Applied research is an integral part of our studio practice. Central focus of this research is the finding and development of applicable architectonical models.
In the studio, pleasure in the discovery of new architectonical models and an imperturbable search for the next unique prototype go hand in hand. Paul de Vroom started this continuous process during his graduation, at that time resulting in the legendary “Blue Box” in which 22 urban prototypes are documented and abstracted for use in the so called ‘projection method’. This method makes use of the projection of a specific model on a site, transforming and mechanically multiplying or dividing it, thus resulting in useful and unexpected perspectives on the potential of the location. Moreover, the method initiates a creative process in which both logical and unique solutions are found. We happily apply our knowledge of architectonical models and prototypes on new projects and locations in development.
The content of the Blue Box consists of 22 prototypical plans
For any new location, a thorough knowledge of the given context is essential. Regulations, normative budgets and building methods indicate if a specific proposal is viable or not. This is illustrated in an urban study for two building blocks for the Municipal Industrial Zone (GIT) in The Hague. Orientation, housing typology and gross/net ratio are taken into account when distributing the program on the site, resulting in a design in which the lay-out of the social housing is very distinct from that of the apartments with a higher rent.
Elementary school Jacobsvlinder
The ‘projection method’ facilitates a discussion on different options and scenarios with our client. For the elementary school ‘Jacobsvlinder’ (Cinnabar Moth) we elaborated distinctive organizational models: a model integrated in the landscape, a vertical helix and a compact model with a central hall. The various models enabled the client and the architect to identify and prioritize qualities related to integration into the urban context, internal spatial organization, architectonical expression and budget.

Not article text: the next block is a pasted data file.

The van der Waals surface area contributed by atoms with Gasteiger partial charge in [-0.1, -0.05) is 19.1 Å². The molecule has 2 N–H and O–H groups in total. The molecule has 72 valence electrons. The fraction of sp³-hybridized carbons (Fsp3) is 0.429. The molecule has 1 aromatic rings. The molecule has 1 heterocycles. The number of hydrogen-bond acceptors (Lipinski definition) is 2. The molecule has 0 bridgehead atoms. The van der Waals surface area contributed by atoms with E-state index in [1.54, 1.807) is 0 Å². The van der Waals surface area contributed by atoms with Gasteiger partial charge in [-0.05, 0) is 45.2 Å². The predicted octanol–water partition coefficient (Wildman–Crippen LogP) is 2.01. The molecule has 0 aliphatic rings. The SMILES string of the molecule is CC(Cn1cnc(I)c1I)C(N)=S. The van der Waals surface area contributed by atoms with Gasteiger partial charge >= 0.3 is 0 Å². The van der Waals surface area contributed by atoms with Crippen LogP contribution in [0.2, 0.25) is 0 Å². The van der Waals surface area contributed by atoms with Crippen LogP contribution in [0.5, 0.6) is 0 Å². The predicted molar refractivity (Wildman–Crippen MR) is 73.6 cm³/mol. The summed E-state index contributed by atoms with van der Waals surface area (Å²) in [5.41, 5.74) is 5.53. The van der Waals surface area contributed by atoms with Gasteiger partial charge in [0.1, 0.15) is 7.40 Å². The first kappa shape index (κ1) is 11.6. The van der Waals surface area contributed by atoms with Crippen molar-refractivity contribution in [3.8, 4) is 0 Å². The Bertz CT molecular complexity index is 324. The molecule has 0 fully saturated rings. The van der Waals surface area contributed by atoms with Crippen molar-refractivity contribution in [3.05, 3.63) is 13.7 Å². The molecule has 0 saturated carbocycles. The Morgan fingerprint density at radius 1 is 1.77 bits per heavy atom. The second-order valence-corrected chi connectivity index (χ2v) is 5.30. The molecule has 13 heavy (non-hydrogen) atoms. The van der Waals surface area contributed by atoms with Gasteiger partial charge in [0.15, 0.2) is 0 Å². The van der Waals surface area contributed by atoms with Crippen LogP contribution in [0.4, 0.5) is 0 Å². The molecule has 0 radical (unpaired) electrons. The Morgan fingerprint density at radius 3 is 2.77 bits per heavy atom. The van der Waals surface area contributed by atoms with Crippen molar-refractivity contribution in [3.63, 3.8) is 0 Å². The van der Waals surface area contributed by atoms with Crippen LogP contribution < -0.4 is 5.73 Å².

Example of distinct models projected on the site of the Jacobsvlinder
Our search for valuable models is not limited to recent examples in the Netherlands, above all we look for daring models in the kaleidoscopic history of the global movement of modern architecture. Sometimes notorious and sometimes obscure, the projects include those of the expressive Catalan Modernista-movement, of the visionary phase of Russian constructivism or structures of urban and suburban utopias. All are a source of inspiration for our studio.
Skhodnya block 4 and 5
The client of blocks 4 and 5 in the Moscow suburb of Skhodnya shares with us a fascination for the elementary and prototypical American skyscraper of the late 1800’s and early 1900’s. These skyscrapers consist of a bold volumetric shape composed of a base, a body and a crown. Without directly copying the architectonic vocabulary, this composition is directly recognizable in the design of the towers in which a black skin (base), a white skin (body) and coloured strips (crown) merge smoothly.
The composition of the traditional skyscraper is transformed for blocks 4 and 5
Certain design processes get their inspiration from arts other than architecture. The references found in other arts catalyse communication between architect and client and open up new perspectives on the conditions given. These references are sometimes explicitly recognizable in the final design, more often they evolve and integrate during the design process, making them only indirectly traceable in the realized building.
Skhodnya blocks 10 and 11
Our client for blocks 10 and 11 in Skhodnya dared us to invent an architecture that links to the sense of reality of the future dwellers. These dwellers, young cosmopolitan Muscovites, immerse themselves in the contemporary pop culture as expressed in present-day music, art and fashion. During the conceptual phase of the design, the performance of Lady Gaga in a layered dress was used as a catalyser, with the costumes Malevich designed for the play ‘Victory over the sun’ as a direct reference. The fish-bone structure of the towers was indirectly derived from ‘layer-fashion’ and generates a unique appearance and characteristic spatial qualities.
Layered-fashion as a source of inspiration for the concept of block 10 and 11